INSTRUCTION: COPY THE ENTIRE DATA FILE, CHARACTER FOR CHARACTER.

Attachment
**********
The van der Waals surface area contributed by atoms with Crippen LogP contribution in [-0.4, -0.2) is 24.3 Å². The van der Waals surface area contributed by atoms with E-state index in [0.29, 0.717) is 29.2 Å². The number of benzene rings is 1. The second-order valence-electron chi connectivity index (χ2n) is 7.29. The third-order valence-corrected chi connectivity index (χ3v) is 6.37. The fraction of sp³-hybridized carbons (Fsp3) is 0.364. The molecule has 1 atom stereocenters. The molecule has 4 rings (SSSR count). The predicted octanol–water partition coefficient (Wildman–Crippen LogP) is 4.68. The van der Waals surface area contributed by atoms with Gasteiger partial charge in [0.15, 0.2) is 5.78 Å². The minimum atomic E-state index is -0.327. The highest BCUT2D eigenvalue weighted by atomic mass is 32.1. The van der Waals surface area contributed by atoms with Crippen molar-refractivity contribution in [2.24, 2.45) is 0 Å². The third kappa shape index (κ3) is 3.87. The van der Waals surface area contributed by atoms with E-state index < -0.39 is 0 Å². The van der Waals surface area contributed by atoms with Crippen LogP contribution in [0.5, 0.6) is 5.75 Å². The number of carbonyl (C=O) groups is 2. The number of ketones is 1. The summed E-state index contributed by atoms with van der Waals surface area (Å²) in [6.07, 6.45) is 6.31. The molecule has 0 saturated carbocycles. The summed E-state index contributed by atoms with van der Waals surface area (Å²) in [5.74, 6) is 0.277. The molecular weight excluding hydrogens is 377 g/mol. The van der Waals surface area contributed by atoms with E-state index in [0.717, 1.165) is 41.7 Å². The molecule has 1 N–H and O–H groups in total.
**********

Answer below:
The van der Waals surface area contributed by atoms with Crippen LogP contribution in [-0.4, -0.2) is 24.3 Å². The van der Waals surface area contributed by atoms with E-state index in [0.29, 0.717) is 29.2 Å². The number of benzene rings is 1. The second-order valence-electron chi connectivity index (χ2n) is 7.29. The third-order valence-corrected chi connectivity index (χ3v) is 6.37. The fraction of sp³-hybridized carbons (Fsp3) is 0.364. The molecule has 1 atom stereocenters. The molecule has 4 rings (SSSR count). The predicted octanol–water partition coefficient (Wildman–Crippen LogP) is 4.68. The van der Waals surface area contributed by atoms with Gasteiger partial charge in [0.15, 0.2) is 5.78 Å². The minimum atomic E-state index is -0.327. The highest BCUT2D eigenvalue weighted by atomic mass is 32.1. The van der Waals surface area contributed by atoms with Crippen molar-refractivity contribution in [2.24, 2.45) is 0 Å². The third kappa shape index (κ3) is 3.87. The van der Waals surface area contributed by atoms with E-state index < -0.39 is 0 Å². The van der Waals surface area contributed by atoms with Crippen LogP contribution in [0.5, 0.6) is 5.75 Å². The number of carbonyl (C=O) groups is 2. The number of ketones is 1. The summed E-state index contributed by atoms with van der Waals surface area (Å²) in [6.07, 6.45) is 6.31. The molecule has 0 saturated carbocycles. The summed E-state index contributed by atoms with van der Waals surface area (Å²) in [5.74, 6) is 0.277. The molecular weight excluding hydrogens is 377 g/mol. The van der Waals surface area contributed by atoms with E-state index in [0.717, 1.165) is 41.7 Å². The molecule has 1 N–H and O–H groups in total.